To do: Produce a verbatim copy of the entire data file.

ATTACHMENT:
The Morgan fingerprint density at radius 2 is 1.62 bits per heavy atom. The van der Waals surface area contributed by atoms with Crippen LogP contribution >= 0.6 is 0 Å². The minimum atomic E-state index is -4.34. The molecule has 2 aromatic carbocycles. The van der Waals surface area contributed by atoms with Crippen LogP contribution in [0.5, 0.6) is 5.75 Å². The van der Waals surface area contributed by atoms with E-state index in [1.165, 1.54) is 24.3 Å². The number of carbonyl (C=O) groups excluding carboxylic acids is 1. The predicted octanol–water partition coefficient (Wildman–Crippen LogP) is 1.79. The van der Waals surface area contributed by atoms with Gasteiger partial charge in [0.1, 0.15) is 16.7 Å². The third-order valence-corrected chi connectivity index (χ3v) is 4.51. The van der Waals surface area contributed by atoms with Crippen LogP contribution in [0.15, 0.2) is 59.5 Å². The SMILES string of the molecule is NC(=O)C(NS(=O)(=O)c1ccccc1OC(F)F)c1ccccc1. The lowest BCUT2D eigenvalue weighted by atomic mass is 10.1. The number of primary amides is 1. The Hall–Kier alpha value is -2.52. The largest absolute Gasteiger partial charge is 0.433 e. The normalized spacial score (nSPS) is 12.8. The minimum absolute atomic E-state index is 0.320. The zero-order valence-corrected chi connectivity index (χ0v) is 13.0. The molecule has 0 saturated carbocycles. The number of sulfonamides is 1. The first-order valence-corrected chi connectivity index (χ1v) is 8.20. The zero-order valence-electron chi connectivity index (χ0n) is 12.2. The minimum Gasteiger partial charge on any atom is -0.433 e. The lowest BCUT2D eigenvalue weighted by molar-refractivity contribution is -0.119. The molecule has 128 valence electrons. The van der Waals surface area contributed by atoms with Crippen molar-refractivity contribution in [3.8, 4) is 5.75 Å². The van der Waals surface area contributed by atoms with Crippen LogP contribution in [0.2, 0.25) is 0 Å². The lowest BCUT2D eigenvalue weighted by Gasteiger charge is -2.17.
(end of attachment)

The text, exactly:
The Morgan fingerprint density at radius 2 is 1.62 bits per heavy atom. The van der Waals surface area contributed by atoms with Crippen LogP contribution >= 0.6 is 0 Å². The minimum atomic E-state index is -4.34. The molecule has 2 aromatic carbocycles. The van der Waals surface area contributed by atoms with Crippen LogP contribution in [0.5, 0.6) is 5.75 Å². The van der Waals surface area contributed by atoms with E-state index in [1.165, 1.54) is 24.3 Å². The number of carbonyl (C=O) groups excluding carboxylic acids is 1. The predicted octanol–water partition coefficient (Wildman–Crippen LogP) is 1.79. The van der Waals surface area contributed by atoms with Gasteiger partial charge in [0.1, 0.15) is 16.7 Å². The third-order valence-corrected chi connectivity index (χ3v) is 4.51. The van der Waals surface area contributed by atoms with Crippen LogP contribution in [0.15, 0.2) is 59.5 Å². The SMILES string of the molecule is NC(=O)C(NS(=O)(=O)c1ccccc1OC(F)F)c1ccccc1. The lowest BCUT2D eigenvalue weighted by atomic mass is 10.1. The number of primary amides is 1. The Hall–Kier alpha value is -2.52. The largest absolute Gasteiger partial charge is 0.433 e. The normalized spacial score (nSPS) is 12.8. The minimum absolute atomic E-state index is 0.320. The zero-order valence-corrected chi connectivity index (χ0v) is 13.0. The molecule has 0 saturated carbocycles. The number of sulfonamides is 1. The first-order valence-corrected chi connectivity index (χ1v) is 8.20. The zero-order valence-electron chi connectivity index (χ0n) is 12.2. The minimum Gasteiger partial charge on any atom is -0.433 e. The lowest BCUT2D eigenvalue weighted by molar-refractivity contribution is -0.119. The molecule has 128 valence electrons. The van der Waals surface area contributed by atoms with Crippen molar-refractivity contribution in [3.8, 4) is 5.75 Å². The van der Waals surface area contributed by atoms with Crippen LogP contribution in [0.2, 0.25) is 0 Å². The lowest BCUT2D eigenvalue weighted by Gasteiger charge is -2.17.